Washington Post reports: Trump’s lack of appointments creating intolerable backlog of cases.

Washington, D.C. November 22, 2017. For years, whistleblowers have complained about the political nature of the Merit System Protections Board.  Federal employees cannot have their whistleblower cases heard in federal district court, but instead must go before the MSPB, which is appointed by the President. Continue Reading Federal Employee Whistleblowers Denied Due Process

October 12, 2016. Washington, D.C. Monday, the National Whistleblower Center and FBI whistleblowers Fred Whitehurst, Jane Turner, Mike German and Robert Kobus (Amici) filed an amicus curiae brief in a case before the Court of Appeals for the Federal Circuit. The brief was filed in Parkinson v. Department of Justice in support of John C. Parkinson, a former FBI special agent and Iraq war veteran. Continue Reading FBI Whistleblowers Ask Federal Circuit to Uphold Whistleblower Protections for FBI Employees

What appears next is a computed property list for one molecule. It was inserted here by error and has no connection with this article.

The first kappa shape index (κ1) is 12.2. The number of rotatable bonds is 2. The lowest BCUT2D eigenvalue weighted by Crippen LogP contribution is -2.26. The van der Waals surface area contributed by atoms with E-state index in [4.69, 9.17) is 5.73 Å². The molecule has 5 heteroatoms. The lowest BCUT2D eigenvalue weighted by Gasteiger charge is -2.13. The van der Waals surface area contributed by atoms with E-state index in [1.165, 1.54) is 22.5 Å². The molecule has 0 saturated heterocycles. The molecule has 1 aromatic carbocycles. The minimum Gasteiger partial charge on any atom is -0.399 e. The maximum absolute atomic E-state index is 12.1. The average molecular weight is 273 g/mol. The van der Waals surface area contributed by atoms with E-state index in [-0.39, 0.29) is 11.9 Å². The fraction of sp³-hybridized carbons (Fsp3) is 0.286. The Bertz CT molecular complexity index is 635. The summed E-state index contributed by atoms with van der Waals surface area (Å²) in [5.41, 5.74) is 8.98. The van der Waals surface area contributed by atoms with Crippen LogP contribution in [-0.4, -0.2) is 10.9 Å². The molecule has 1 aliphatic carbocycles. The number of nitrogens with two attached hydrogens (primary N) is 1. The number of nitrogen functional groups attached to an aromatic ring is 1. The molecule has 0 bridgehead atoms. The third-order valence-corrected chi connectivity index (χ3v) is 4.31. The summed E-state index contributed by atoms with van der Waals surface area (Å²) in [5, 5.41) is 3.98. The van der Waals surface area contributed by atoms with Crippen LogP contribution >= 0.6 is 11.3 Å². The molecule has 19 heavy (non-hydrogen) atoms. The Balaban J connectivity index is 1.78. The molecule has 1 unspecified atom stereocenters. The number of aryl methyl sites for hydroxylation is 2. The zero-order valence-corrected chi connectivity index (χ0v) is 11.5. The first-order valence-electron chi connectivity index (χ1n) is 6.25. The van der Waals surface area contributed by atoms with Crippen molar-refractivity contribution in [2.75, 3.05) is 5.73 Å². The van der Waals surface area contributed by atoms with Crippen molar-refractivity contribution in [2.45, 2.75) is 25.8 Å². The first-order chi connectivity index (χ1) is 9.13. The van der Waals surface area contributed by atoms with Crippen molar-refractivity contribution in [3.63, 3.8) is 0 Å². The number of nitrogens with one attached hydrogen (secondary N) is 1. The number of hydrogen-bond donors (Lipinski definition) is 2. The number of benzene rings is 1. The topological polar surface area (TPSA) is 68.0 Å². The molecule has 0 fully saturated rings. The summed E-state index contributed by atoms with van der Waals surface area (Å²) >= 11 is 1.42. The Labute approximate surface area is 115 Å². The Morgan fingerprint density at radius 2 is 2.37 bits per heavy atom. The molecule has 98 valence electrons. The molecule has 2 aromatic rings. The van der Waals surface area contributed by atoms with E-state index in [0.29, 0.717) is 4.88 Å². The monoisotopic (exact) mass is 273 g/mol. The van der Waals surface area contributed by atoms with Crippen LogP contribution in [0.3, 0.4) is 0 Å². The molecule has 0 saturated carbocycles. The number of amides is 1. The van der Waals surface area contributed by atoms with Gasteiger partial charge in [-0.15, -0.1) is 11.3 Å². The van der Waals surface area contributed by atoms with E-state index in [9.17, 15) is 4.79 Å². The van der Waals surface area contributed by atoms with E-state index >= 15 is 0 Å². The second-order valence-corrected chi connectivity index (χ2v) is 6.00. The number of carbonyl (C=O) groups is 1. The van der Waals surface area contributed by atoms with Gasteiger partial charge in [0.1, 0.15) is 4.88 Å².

The Merit Systems Protection Board (MSPB) issued a ruling today in the case of Day v. Department of Homeland Security. The MSPB held that the new definition of a" protected disclosure" set forth in the Whistleblower Protection Enhancement Act (WEPA) applied to cases pending and/or which arose before that law was passed. The Board ruled that the Congress, in enacting the WEPA, intended to "clarify" the scope of disclosures covered under the federal employee whistleblower law, and that this clarification would apply to all pending cases. 

The National Whistleblower Center filed a Amicus Curiae brief with the MSPB in which it had strongly urged the MSPB to apply the "clarification" standard and to apply the WPEA’s definition of protected disclosure to all pending cases. The MSPB agreed with this analysis.  

Stephen M. Kohn, Executive Director of the NWC, said "This is a major victory for all federal employee whistleblowers whose cases were pending at the time the WEPA was passed.  In passing the WEPA Congress recognized that bad administrative and court rulings had undermined its intent to encourage and protect whistleblowers.  This is a major victory for whistleblowers and sends the message that the MSPB will enforce the law."  

 

The MSPB’s decision can be viewed  here.

The NWC’s brief can be viewed here.